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scarville

Whitelisted Spammer?

5 posts in this topic

Recently a user complained that he was getting emails from newsmax.com he never signed up for. After a bit of searching I found that Newsmax publishes polls and requires you enter an email to have your opinion recorded. I verified with the user that he had filled out just such a poll.

The poll sounded suspicious so I located one and answered using a throw away address. Sure enough I started getting "News Alerts" several times a day. However, Newsmax seemed like a legitimate site so I used the unsubscribe link but was not removed from the list. I tried it two more time just to be sure. That failure, to me, makes them spammers so I started reporting them via spamcop.

Reviewing a few reports I saw that was a strange (to me) listing for accredit.habeas.com which looks like a whitelist.

8.28.94.215 not listed in dnsbl.njabl.org ( 127.0.0.8 )

8.28.94.215 not listed in dnsbl.njabl.org ( 127.0.0.9 )

8.28.94.215 not listed in cbl.abuseat.org

8.28.94.215 not listed in dnsbl.sorbs.net

8.28.94.215 listed in accredit.habeas.com ( 1 ) <============

8.28.94.215 not listed in plus.bondedsender.org

8.28.94.215 not listed in iadb.isipp.com

I am not a big fan of whitelisting and only use it as last resort. Consequently, I've not paid a lot of attention to how the publically available whitelists operate. Is the above whitelist legitimate? A quick search on Google certainly makes it look legitimate but if a a spammer can use it, I have my doubts.

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No idea how to interpret habeas response codes. For 8.28.94.215 -

C:\Documents and Settings\Admin>nslookup 215.94.28.8.accredit.habeas.com 8.8.8.8

Server: google-public-dns-a.google.com

Address: 8.8.8.8

Non-authoritative answer:

Name: 215.94.28.8.accredit.habeas.com

Address: 127.0.0.50

C:\Documents and Settings\Admin>

127.0.0.50 means what?? I see from

...Habeas accredits personal email, transaction-based email (non-bulk email tied to a specific online transaction, such as a purchase), closed-loop confirmed opt in (COI) bulk email, opt-in (OI) bulk email, bulk email from servers known to Habeas and vouched for, and bulk email from listed servers that Habeas does not vouch for, returning different response codes for each type of email. Many (although not all) of those codes should guarantee that email from a listed server is not spam.
- there is evidently some scope for "accredited" spam. That makes it hard to know when a complaint to complaints[at]habeas.com is justified. But I think there should be habeas headers in any message from a "non-spam" habeas accredited source (vague memory, I could be wrong) which probably indicate the complaints process to be followed when the sender breaches the terms of the accreditation.

The Habeas Safelist is primarily an e-mail marketing tool, we can't expect it to have an anti-spam focus.

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No idea how to interpret habeas response codes. For 8.28.94.215 -

127.0.0.50 means what??

According to spamassassin

Habeas Accredited Senders

Last octet of the returned A record indicates the Habeas-assigned

"Permission Level" of the Sender.

10 to 39 Personal, transactional, and Confirmed Opt In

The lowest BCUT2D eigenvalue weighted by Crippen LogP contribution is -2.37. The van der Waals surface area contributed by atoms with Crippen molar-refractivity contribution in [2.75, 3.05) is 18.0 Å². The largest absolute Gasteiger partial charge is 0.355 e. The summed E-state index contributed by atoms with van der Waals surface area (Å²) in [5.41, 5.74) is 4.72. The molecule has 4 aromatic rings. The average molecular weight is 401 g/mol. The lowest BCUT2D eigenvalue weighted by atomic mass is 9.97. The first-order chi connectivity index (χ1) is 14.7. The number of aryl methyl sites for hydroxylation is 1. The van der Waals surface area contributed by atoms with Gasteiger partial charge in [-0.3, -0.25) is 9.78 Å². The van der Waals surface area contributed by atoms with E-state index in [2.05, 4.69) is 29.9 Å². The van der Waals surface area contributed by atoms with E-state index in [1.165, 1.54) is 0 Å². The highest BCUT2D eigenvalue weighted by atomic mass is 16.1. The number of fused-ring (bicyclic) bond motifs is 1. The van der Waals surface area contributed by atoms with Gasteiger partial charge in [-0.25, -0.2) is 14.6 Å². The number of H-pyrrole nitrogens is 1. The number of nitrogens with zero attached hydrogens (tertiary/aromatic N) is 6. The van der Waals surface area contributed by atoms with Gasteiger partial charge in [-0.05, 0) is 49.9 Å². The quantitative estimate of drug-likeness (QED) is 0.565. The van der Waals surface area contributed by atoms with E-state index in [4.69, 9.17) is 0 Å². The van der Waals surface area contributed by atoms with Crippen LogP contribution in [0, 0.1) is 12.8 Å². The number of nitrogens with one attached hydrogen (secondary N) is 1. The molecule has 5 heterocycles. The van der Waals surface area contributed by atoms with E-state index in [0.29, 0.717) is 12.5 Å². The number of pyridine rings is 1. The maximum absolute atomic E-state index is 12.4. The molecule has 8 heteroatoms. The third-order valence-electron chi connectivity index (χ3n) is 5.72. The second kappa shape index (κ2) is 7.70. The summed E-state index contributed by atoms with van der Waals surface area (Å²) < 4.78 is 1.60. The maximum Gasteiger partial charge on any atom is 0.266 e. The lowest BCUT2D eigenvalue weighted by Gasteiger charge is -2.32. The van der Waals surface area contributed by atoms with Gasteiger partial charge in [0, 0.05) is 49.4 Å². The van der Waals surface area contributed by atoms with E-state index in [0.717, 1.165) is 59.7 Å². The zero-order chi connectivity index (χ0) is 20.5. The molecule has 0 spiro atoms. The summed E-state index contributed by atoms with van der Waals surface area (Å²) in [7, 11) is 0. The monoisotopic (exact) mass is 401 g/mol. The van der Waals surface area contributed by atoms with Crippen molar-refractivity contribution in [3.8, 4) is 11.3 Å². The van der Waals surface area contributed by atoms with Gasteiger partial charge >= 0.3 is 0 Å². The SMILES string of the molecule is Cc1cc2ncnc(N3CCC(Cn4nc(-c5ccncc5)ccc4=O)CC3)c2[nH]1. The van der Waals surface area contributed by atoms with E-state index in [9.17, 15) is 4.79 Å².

40 to 59 Secure referrals and Single Opt In

60 to 99 Checked but not accredited by Habeas.

The first range is HABEAS_ACCREDITED_COI

The second is HABEAS_ACCREDITED_SOI

The third is HABEAS_CHECKED

They are scored:

score HABEAS_ACCREDITED_COI 0 -8.0 0 -8.0

score HABEAS_ACCREDITED_SOI 0 -4.3 0 -4.3

score HABEAS_CHECKED 0 -0.2 0 -0.2

So it is obvious that Spamassassin trusts them.

The Habeas Safelist is primarily an e-mail marketing tool, we can't expect it to have an anti-spam focus

True. I am just curious about it now that I see email I would identify as spam being OKed because of it.

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Thanks for the info - not sure if the dodgy referral process and failure to honour multiple unsubscribe requests (may depend on time-frame) constitutes a breach of accreditation terms but from here it sure sounds like it ought to. I would start with the complaints to Habeas if I were you. Nothing wrong with SA scoring, necessarily, just with (lack of) Habeas compliance, would be my take on it.

I had an unsolicited contact from what looked like a reputable IT applications firm just now - gave them the benefit of the doubt and simply deleted it (no unsubscribe) but they won't want to do it again anytime soon or else... Habeas accreditation was not involved in that one but it could be that reputable companies are stepping over the line just a little more than previously. Just an impression. All that Google "data mining" has to be showing some effects, going somewhere? The kids companies are hiring for the marketing work might need some "training". Scandalously slim evidence for such thoughts and I'm seeing a bit of an uptick in spam to my accounts, anyway.

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As I said, I am not fan of whitelisteing but I can understand why spamassassin might use it to reduce false positives. I've had a few requests to whitelist addresses here because they were being labeled as spam.

My first unsubscribe request to Newsmax was about three weeks ago and I waited about a week before I started reporting them to SpamCop. That seemed more than long enough to respond. Interestingly enough, I haven't received a single email from them since I posted my original question yesterday and the unsubscribe page linked in emails forwarded to me by a user has changed. Maybe in response to complaints forwarded by SpamCop? That would be nice.

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